Over the course of Last Exile, Vanships are adapted for combat. The process resembles the evolving roles that aircraft held during WW1; originally developed for scouting and surveillance, but eventually equipped with bombs and machine guns to become potent fightercraft.
The Vanship fighters of Anatoray have overpowered dual thrusters for acceleration and maneuvering. They are the only Vanships equipped with onboard weapons: a pair of 600 rpm machine guns with 200-round ammunition boxes, underside racks for carrying bombs, drop-pods, and external tanks to compensate for the lower fuel efficiency of the overpowered thrusters.
Claus and Lavie's Vanship is different from all the others in the series; light and fast with exceptional acceleration like a racer, but also equipped with a unique hardened, ribbed hull. At the beginning of the series, Claus and Lavie lack the funds to fit their Vanship with a true racing engine. Instead, they have lightened it by drilling holes in its frame. Though this grants a great amount of maneuverability, it sacrifices so much mass that their top speed is lowered, meaning they cannot outrun more powerful models in the straightaways. Lavie thus acquires a booster for their Vanship as part of their preparation for the Norkia Cup. Its initial purpose, however, makes it truly unique. It was specifically designed by their parents for what many would consider a fool's errand – an attempt to withstand the torrential winds of the Grand Stream and travel from Anatoray to Disith. Even though Disith makes the crossing regularly in huge capital ships, it is not uncommon for them to be destroyed in the attempt despite their size and power. Most believe that crossing the Stream (from Anatoray to Disith) in a Vanship to be impossible - but Claus and Lavie achieve this in the final episode, making their Vanship the only one to do so.
It is known to many in the Anatoray military as the "Kill-Em-All Silvana", and an object of superstition and rumor – many say that no one ever sees it and lives to tell of it. It has an impressive degree of firepower, enough to throw an entire fleet into disarray. It is well-armored, enough to withstand the metal shearing winds of the Grand Stream. It is the first ship to carry fighter Vanships.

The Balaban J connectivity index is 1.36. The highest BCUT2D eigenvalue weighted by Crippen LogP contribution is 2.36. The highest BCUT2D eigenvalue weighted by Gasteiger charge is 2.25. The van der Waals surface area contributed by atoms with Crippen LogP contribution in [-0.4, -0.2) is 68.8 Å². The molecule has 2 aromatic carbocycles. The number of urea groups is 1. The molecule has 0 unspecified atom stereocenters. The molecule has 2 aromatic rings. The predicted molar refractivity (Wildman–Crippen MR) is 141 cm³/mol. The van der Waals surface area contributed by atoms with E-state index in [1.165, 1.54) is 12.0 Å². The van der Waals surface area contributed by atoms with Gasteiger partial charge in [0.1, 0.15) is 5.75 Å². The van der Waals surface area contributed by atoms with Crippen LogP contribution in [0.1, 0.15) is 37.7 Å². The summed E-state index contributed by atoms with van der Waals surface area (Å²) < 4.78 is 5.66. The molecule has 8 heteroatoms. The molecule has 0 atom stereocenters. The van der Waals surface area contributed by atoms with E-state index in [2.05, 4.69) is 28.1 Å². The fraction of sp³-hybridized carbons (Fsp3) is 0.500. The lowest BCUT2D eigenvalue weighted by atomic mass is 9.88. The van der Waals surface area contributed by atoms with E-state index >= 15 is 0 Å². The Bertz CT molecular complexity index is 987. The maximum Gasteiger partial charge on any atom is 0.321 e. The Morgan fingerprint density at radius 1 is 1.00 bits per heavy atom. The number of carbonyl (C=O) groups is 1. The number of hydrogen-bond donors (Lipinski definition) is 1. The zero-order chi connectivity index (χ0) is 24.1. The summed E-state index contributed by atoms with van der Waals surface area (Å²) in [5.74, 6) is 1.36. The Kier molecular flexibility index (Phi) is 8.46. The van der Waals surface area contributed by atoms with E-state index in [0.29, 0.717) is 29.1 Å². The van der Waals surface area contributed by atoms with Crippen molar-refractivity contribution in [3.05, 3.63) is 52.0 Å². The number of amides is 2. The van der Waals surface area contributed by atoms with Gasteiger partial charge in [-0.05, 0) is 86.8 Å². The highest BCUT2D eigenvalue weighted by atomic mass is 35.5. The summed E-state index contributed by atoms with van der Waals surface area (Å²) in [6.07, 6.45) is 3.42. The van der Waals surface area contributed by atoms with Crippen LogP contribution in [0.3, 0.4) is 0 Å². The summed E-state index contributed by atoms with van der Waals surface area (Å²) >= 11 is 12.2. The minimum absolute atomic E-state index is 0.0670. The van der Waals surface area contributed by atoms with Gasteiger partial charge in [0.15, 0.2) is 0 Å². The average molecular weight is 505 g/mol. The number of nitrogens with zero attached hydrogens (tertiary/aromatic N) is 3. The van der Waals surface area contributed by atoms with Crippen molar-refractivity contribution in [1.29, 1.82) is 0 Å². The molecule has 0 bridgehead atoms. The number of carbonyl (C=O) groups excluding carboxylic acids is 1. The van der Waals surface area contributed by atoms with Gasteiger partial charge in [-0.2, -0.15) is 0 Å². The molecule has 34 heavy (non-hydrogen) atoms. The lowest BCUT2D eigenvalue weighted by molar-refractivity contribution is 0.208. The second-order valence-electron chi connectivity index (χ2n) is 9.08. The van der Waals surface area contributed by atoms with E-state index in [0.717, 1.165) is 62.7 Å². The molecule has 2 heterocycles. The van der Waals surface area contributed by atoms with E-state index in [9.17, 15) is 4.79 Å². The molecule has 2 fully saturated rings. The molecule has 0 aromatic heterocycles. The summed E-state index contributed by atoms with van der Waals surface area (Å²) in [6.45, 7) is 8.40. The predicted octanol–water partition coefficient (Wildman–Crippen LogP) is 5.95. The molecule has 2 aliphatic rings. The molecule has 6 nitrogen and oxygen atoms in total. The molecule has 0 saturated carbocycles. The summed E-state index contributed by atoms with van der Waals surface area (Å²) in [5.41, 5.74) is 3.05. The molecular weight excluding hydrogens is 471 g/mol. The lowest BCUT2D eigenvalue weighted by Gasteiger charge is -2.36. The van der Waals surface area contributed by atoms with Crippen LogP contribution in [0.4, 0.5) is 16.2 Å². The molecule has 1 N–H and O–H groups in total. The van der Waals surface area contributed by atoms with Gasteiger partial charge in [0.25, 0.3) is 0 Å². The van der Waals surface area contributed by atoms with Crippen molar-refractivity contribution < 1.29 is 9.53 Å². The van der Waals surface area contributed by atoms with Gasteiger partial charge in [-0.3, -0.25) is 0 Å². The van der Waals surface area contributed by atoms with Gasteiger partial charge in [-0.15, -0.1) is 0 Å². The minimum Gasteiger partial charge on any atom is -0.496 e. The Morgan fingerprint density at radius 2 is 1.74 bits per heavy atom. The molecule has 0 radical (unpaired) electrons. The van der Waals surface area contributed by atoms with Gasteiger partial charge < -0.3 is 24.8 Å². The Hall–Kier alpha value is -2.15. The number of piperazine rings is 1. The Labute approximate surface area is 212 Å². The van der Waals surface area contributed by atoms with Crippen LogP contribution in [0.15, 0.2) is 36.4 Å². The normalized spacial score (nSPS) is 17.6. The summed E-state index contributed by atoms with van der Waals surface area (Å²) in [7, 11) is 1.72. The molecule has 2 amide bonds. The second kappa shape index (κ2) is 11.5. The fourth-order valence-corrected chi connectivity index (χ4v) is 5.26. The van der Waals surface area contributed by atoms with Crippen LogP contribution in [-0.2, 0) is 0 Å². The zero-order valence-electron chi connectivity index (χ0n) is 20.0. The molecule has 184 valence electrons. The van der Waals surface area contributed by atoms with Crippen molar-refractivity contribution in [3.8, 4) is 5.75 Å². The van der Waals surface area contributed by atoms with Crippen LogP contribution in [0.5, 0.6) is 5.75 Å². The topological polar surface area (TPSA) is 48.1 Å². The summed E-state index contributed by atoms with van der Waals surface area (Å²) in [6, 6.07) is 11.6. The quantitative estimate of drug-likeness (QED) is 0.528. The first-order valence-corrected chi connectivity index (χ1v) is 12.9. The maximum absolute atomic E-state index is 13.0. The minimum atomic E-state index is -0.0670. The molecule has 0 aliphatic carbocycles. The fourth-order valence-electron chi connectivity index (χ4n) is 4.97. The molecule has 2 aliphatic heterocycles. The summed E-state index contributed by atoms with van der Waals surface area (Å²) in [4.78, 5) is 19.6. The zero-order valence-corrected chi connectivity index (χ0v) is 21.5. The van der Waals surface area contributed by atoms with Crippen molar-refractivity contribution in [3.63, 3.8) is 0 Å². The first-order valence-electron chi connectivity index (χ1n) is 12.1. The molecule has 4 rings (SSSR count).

This ship played a vital role throughout the series. It prevented the destruction of the Mad-Thane fleet during the battle of Minagese, attacking the Disith ships that were attempting to prevent its retreat. This also signaled the rise of Vanship warfare as Claus and Lavie's actions(although meant to help out) ultimately inspired Duke Mad-Thane to use Vanships in combat. While the Guild continued its attempts to capture Alvis Hamilton, she was kept safely aboard while the Mysteria were collected, and was one of two ships that embarked upon the mission to capture Exile (Last Exile). After Alex Row's capture, the ship was commanded by Sophia Forrester in the final battle.
The series was licensed for English language broadcast and distribution in North America by Geneon Entertainment (then Pioneer Entertainment). Geneon premiered their English dubbed version of the series in TechTV's Anime Unleashed programming block on March 8, 2004. The first thirteen episodes aired nightly until March 13, 2004. The remaining thirteen episodes premiered on December 4, 2004, with new episodes airing each weeknight until the series concluded on December 22, 2004. Last Exile also aired on G4TechTV Canada, starting on July 22, 2007.
ADV Films owns the license for the series' English release in the United Kingdom while distribution rights in Australia and New Zealand are owned by Madman Entertainment. Last Exile is licensed for regional language release and broadcast in France, Spain, Italy, Germany, Russia, Poland, Portugal, and the Philippines.
Two CD soundtracks for Last Exile were produced by Dolce Triade and released by Victor Entertainment. The first, , was released in Japan on June 21, 2003. It contains 19 tracks, including the series opening and ending themes, and is 58 minutes in length. , released on September 3, 2003, spans 67 minutes and features 20 tracks, including a different version of the series ending.
Geneon Entertainment licensed both CD soundtracks for release in North America. OST 1 was released on February 14, 2004, and OST 2 was released on April 13, 2004. Geneon included translated liner notes with both CD released. Due to Geneon now being out of business, both CD soundtracks are out of print in North America.